The most common metallographic abrasives are
It is a manufactured abrasive produced by a higher temperature reaction between silica & carbon. It has a hexagonal crystal structure and it has a hardness of about 2500 HV. It is a perfect abrasive for cutting & grinding because of its hardness & very sharp edges. It is somewhat brittle, so it cleaves easily to produce sharp new edges. It is an excellent abrasive for making the most of cutting rates while minimizing surface & subsurface damage. For metallographic preparation, these abrasives are used in abrasive blades & for coated abrasive grinding papers ranging from coarse 60 grit to fine 1200 grit sizes.
The metallographic abrasive paper is designed so that the abrasive will have a very large number of cutting points. This is achieved by positioning the abrasive particles around normal to the backing. The coated abrasives are not quite coplanar; thus, the papers produce the maximum efficiency because the new abrasive is visible as the old abrasive breaks down.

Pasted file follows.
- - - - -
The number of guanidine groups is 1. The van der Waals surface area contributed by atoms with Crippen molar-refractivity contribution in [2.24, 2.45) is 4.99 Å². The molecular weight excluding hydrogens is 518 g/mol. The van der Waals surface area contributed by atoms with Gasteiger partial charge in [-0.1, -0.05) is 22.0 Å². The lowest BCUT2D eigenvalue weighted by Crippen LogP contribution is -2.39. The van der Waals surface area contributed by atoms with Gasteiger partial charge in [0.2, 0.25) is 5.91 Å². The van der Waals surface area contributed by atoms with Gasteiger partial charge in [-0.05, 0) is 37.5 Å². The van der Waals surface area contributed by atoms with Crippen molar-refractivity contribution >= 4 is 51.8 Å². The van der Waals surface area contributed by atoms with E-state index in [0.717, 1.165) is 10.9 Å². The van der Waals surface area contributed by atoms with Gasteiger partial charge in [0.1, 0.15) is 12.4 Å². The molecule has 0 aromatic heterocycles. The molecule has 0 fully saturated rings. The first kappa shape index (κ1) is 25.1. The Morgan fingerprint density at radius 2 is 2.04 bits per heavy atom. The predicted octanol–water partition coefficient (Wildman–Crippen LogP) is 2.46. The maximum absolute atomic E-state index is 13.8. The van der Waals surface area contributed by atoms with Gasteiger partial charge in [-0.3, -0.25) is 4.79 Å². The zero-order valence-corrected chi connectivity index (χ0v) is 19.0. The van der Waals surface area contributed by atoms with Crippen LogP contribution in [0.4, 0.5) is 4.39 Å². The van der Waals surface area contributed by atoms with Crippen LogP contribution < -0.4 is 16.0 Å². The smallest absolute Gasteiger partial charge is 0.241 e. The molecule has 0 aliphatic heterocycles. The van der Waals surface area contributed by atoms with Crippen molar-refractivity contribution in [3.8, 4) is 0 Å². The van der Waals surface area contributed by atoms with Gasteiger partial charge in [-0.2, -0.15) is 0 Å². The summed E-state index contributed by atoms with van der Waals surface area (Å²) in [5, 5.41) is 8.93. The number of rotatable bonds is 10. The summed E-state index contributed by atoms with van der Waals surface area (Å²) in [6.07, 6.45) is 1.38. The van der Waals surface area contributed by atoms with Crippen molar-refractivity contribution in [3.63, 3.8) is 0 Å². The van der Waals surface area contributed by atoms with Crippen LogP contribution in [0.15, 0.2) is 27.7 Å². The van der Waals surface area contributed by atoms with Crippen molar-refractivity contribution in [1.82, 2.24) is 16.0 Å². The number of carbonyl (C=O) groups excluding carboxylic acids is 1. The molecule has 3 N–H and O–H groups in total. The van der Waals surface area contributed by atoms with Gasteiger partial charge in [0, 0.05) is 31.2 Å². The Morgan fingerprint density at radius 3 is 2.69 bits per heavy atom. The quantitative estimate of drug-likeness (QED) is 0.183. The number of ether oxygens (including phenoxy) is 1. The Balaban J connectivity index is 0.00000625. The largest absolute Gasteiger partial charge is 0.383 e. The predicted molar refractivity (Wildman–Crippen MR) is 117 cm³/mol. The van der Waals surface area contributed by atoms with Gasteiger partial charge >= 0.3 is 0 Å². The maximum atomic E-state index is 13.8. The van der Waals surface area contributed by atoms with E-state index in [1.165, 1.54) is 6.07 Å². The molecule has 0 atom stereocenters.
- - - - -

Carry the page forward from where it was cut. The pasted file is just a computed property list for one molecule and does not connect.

The Metallographic Abrasive Grinding Consumables
Alumina is a naturally occurring material. It exists in either the soft gamma or harder alpha phase. Alumina abrasives are used as a final polishing abrasive because of their higher hardness and durability. The alumina breaks down relatively easily into submicron or colloidal particles. The larger coated grit sizes of alumina are commercially available, but, they are not ideal for metallographic applications since they become dull, resulting in low cut rates and high surface and subsurface damage.
Is the hardest material. It has a cubic crystal structure, and it is available as a natural or an artificial product. Although it would be ideal for coarse grinding, the price makes it a very inefficient material for anything except hard ceramics. For all metallographic applications, polycrystalline diamond is recommended as a very rough polishing abrasive.